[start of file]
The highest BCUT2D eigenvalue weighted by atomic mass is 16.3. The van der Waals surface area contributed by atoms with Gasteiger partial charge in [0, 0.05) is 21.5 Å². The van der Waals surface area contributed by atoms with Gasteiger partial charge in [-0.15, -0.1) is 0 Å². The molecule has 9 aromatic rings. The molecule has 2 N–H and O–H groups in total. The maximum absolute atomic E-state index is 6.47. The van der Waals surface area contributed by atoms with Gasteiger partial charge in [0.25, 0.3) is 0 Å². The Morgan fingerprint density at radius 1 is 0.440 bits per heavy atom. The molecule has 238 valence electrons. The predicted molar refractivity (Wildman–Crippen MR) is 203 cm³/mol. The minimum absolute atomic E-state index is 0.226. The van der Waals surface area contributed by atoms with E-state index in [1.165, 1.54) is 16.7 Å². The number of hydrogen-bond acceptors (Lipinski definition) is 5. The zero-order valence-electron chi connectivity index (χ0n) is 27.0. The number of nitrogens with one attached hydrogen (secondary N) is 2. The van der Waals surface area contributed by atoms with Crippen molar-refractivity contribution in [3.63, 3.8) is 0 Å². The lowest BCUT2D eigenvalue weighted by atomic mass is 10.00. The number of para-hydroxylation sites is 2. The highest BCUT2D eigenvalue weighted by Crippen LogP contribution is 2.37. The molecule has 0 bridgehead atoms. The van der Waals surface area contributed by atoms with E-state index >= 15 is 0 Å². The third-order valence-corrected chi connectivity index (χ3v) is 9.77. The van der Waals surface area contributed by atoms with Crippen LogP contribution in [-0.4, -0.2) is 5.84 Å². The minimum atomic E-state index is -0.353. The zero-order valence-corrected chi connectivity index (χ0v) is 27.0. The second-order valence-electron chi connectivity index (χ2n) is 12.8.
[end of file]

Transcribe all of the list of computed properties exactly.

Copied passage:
The highest BCUT2D eigenvalue weighted by atomic mass is 16.3. The van der Waals surface area contributed by atoms with Gasteiger partial charge in [0, 0.05) is 21.5 Å². The van der Waals surface area contributed by atoms with Gasteiger partial charge in [-0.15, -0.1) is 0 Å². The molecule has 9 aromatic rings. The molecule has 2 N–H and O–H groups in total. The maximum absolute atomic E-state index is 6.47. The van der Waals surface area contributed by atoms with Gasteiger partial charge in [0.25, 0.3) is 0 Å². The Morgan fingerprint density at radius 1 is 0.440 bits per heavy atom. The molecule has 238 valence electrons. The predicted molar refractivity (Wildman–Crippen MR) is 203 cm³/mol. The minimum absolute atomic E-state index is 0.226. The van der Waals surface area contributed by atoms with E-state index in [1.165, 1.54) is 16.7 Å². The number of hydrogen-bond acceptors (Lipinski definition) is 5. The zero-order valence-electron chi connectivity index (χ0n) is 27.0. The number of nitrogens with one attached hydrogen (secondary N) is 2. The van der Waals surface area contributed by atoms with Crippen molar-refractivity contribution in [3.63, 3.8) is 0 Å². The lowest BCUT2D eigenvalue weighted by atomic mass is 10.00. The number of para-hydroxylation sites is 2. The highest BCUT2D eigenvalue weighted by Crippen LogP contribution is 2.37. The molecule has 0 bridgehead atoms. The van der Waals surface area contributed by atoms with E-state index >= 15 is 0 Å². The third-order valence-corrected chi connectivity index (χ3v) is 9.77. The van der Waals surface area contributed by atoms with Crippen LogP contribution in [-0.4, -0.2) is 5.84 Å². The minimum atomic E-state index is -0.353. The zero-order valence-corrected chi connectivity index (χ0v) is 27.0. The second-order valence-electron chi connectivity index (χ2n) is 12.8.